When I had first heard that Ron Howard was to be making a documentary following the Philadelphia music festival, Made in America, organised and headlined by HOVA himself, Mr Jay Z, my initial reaction was one of surprise, followed by extreme excitement. I’ve always been a big fan of both of theirs. Jay Z was the first rapper I took to after Eminem, which lead to me branching out and discovering some of my favourite music, and Ron Howard is a wonderfully talented film maker and the smooth voiced narrator of my all time favourite show, Arrested Development.
I went in to the film expecting a similar affair to Fade to Black, Jay Z’s concert documentary following the conception of The Black Album and his retirement show at Madison Square Garden (Of course, as we now know he didn’t stay retired for very long). Made in America though is a concert documentary like no other. Not only does Howard spend his time getting to know all the artists, handpicked by Jay Z, artists you would never expect to be on the same stage, let alone that Jay Z would choose them for his dream festival. The documentary also speaks to all the people who make the festival work, and those it affects who we might not consider when dancing along to Janelle Monae. This include a food vendor taking a huge risk and hoping it pays off, a roadie who works all weekend, day and night, and loves every part of it, and an incredibly endearing elderly woman who can’t stand all this “bang bang” music, but is partial to a bit of Jill Ross.
“I believe that every human being has genius-level talent, you just have to find what it is you’re good at and tap into it”, this seems to be part of Jay Z’s reason for setting up this festival. To showcase the myriad of talent that exists in the music world today, and the diverse nature of the modern music lover, perhaps most importantly the festival hopes to show the possibility of success for those willing to work hard for it.
Howard’s film achieves what other concert documentaries do not though through his enlightening interviews with the films other artists. For it is here where Made in America is truly special, it offers artists who have not yet reached Jay Z level of success, a concert documentary of their own. A space where they can talk about what it means for them to make music, or where they grew up, or who they look up to. The fact that Howard seems to divide the film up equally to allow equal time for all artists, means at no point does the film seem to be repeating itself. Concert documentaries to me, often feel like they are repeating themselves, and the live performances themselves tend to run long. In Howards film though, he seems to recognise the true beauty of the festival, and of the world of music in general today, is its diversity, and as a result he hops around the line-up brilliantly. Never spending too long on the performances, giving us perfect snippets that sum up the power of the artists and their relationships with the crowd, whilst cutting to our less famous subjects keeping the festival moving.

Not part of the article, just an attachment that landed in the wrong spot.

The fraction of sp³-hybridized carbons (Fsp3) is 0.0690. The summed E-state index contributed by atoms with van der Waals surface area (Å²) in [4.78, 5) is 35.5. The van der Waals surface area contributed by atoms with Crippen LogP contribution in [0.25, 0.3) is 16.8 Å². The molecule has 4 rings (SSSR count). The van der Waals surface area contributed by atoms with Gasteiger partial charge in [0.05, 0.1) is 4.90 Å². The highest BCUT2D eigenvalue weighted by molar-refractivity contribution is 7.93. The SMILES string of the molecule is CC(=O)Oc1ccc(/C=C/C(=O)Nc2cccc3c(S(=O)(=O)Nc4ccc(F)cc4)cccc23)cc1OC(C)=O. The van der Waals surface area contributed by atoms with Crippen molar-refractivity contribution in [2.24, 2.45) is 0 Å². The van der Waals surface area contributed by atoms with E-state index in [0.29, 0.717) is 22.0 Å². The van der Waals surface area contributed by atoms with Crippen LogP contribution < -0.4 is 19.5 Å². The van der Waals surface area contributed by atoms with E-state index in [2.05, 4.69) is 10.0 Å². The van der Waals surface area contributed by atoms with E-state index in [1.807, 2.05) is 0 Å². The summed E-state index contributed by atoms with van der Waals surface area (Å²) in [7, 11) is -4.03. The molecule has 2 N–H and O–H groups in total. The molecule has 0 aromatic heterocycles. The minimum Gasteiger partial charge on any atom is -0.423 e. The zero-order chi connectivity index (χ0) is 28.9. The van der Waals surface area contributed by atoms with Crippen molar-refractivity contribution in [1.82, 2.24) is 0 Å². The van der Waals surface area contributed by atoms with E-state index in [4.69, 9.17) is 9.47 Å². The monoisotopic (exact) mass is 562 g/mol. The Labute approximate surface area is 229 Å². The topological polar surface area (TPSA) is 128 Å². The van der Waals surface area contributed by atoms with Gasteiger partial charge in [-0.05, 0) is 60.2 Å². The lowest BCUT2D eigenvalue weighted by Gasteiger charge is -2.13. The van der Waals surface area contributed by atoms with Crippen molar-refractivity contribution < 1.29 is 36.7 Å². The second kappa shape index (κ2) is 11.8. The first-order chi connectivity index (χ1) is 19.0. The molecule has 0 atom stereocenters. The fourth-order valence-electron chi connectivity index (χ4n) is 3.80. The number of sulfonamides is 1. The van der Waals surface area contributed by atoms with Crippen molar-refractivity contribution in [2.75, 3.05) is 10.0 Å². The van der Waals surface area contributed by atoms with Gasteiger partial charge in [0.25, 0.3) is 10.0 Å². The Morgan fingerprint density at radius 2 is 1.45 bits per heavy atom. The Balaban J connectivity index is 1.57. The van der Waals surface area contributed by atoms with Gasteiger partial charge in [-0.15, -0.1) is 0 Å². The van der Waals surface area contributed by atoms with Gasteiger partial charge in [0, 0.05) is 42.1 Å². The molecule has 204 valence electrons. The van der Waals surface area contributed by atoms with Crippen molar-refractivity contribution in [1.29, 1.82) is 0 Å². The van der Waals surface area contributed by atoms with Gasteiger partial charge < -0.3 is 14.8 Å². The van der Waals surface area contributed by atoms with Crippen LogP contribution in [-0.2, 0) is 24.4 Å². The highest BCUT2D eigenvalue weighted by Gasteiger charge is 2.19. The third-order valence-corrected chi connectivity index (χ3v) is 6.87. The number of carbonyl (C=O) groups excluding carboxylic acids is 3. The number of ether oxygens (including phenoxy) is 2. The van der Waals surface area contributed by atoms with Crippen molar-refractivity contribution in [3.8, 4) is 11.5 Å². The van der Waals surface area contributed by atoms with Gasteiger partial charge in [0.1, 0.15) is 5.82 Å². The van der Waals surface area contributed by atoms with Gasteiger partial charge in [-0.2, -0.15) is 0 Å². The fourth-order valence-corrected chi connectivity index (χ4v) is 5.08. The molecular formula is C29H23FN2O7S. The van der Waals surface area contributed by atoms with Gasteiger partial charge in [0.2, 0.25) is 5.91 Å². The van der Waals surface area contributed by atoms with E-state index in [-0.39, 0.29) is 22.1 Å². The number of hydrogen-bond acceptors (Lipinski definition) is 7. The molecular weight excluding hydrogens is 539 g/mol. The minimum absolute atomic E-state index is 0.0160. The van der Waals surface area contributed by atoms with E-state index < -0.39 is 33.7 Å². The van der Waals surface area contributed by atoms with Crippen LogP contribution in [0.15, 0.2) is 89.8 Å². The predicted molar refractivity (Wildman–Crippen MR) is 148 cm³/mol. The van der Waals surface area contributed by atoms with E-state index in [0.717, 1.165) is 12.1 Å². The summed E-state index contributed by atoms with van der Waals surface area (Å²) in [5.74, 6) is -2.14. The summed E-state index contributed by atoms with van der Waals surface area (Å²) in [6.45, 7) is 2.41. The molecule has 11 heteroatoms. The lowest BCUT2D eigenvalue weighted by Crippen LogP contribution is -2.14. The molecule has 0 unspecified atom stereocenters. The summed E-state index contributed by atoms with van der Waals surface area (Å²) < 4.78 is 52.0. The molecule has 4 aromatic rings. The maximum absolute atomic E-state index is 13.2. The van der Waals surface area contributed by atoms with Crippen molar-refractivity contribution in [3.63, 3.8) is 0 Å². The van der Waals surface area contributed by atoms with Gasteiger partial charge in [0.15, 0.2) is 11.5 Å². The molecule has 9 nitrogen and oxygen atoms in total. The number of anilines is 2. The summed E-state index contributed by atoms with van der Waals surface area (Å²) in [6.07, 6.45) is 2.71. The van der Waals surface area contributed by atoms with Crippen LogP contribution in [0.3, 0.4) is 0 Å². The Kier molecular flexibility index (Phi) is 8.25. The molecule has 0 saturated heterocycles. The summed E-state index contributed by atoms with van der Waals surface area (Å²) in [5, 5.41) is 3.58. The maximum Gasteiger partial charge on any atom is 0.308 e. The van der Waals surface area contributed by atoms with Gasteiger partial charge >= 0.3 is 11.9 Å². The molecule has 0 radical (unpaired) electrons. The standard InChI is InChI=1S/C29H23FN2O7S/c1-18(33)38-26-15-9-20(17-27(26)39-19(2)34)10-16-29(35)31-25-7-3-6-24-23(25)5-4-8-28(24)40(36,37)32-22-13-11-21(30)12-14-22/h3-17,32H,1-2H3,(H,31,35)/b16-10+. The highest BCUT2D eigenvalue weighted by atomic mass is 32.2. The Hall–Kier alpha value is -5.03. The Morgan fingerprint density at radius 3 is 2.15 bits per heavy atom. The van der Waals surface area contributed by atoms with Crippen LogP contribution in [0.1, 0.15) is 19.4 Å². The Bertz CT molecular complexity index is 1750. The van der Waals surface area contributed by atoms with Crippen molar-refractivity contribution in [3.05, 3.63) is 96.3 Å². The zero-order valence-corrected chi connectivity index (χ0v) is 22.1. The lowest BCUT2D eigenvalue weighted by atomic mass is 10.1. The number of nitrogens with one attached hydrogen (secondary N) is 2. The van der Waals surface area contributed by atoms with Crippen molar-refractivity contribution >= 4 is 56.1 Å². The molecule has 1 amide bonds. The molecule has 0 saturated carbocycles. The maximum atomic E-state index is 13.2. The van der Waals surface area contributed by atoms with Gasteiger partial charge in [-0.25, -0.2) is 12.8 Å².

The interviews with artists like Rita Ora, Janelle Monae, Odd Future, the surviving members of Run DMC and even Skrillex, are fascinating and often leave you begging for more, but I have to trust Ron Howard, and assume that the interviews are cut at the perfect point, rather then dragging them out to the point of repetition, each interview offers something new and interesting. Whether it be Janelle Monae explaining her black and white clothing choice, DMC talking about the conception of Walk This Way or Rita Ora’s surprising potty mouth, it shows you that today’s musical talent are bright, engaging and love what they are doing.
The film ends as the concert ends, with the spotlight firmly on Jay Z, and he deserves it. Jay Z comes across as a genuinely lovely guy, and one of the final scenes where he visits his old apartment still leaves a smile across my face. Jay Z put this concert on for the musicians he loves, and the fans who put him where he is today, and the documentary was made so even more of those fans can see it, and for that I for one am certainly grateful. This is a concert documentary that redefines the concert documentary, don’t miss it.